Ask people you know to name a famous historical figure from Dayton, and if they don’t name the Wright Brothers, they might name Paul Laurence Dunbar or John Patterson or perhaps even Erma Bombeck. But I bet they won’t name Natalie Clifford Barney. If you’re not gay yourself (and even if you are), odds are that you’ve never heard of her either. Yet when Natalie Barney died in 1972, her obituary was in the New York Times, and if you speak French and ever find yourself in Paris and ask about her, you’ll have a better chance than in Dayton of finding someone who’s heard of her1.
Why? Because Barney, an heiress of Dayton’s Barney Car Company, lived for decades in Paris as an out lesbian, feminist, writer, and salon hostess, bringing together authors and artists such as Romaine Brooks (her long-time lover), F. Scott Fitzgerald, Sinclair Lewis, T.S. Eliot, Rainer Maria Rilke, Ernest Hemingway, James Joyce, Marcel Proust, and many more.
Long-time Dayton LGBT Center board member, librarian and Dayton historian Leon Bey spoke both outside during the dedication as well as at the reception inside the library afterwards. Over the years Leon has done a lot of research on Barney’s life. An interesting anecdote he shared was of going to Paris with his partner David and visiting Barney’s faithful servant Berthe Cleyrergue, who prepared for Leon and David many of the items she’d so often made to serve at Barney’s famous salons.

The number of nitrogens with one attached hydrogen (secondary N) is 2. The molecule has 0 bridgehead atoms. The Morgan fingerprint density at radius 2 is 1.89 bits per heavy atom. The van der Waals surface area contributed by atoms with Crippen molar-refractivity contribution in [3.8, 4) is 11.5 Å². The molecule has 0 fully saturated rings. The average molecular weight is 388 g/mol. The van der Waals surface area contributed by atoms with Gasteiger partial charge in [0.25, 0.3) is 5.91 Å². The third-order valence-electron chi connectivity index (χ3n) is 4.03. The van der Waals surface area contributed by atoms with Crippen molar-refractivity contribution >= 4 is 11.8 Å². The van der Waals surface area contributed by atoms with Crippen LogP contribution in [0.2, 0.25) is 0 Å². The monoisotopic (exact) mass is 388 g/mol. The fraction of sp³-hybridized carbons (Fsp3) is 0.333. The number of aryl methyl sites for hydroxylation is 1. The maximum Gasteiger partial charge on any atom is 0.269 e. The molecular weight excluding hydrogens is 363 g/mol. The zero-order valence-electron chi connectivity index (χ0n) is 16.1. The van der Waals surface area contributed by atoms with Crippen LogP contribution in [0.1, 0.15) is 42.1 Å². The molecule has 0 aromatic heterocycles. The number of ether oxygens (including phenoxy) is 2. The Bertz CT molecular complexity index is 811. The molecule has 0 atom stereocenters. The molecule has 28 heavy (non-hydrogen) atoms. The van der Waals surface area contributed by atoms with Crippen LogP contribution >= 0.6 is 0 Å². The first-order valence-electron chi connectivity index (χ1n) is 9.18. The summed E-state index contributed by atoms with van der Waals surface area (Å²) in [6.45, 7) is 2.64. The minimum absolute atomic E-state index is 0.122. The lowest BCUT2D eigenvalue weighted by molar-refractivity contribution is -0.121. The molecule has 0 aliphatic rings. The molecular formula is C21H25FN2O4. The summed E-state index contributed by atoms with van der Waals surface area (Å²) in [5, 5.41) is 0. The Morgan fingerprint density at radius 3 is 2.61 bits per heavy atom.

During the reception, in addition to hearing more from Leon about Barney’s life, we were treated to a Readers Theatre highlighting a small selection of writings by and about Barney. The readings also gave a taste of another historical perspective about Dayton, the annual Salon de DLGC (Dayton Lesbian and Gay Center, as the Greater Dayton LGBT Center was then known), held in the 80s and early 90s in the style of Barney’s Paris salon with performances by gay and lesbian Daytonians. You yourself can read the selections presented during the Readers Theatre by viewing the event’s program (in PDF format), which also includes an annotated bibliography of the sources used for the text of the historical marker about Barney.
To see some more photos from the dedication ceremony, visit the gallery page about the event.
(Click either image above to embiggen.)
1Si vous parlez français, this page has a lot of information about (and photos of) Natalie Barney.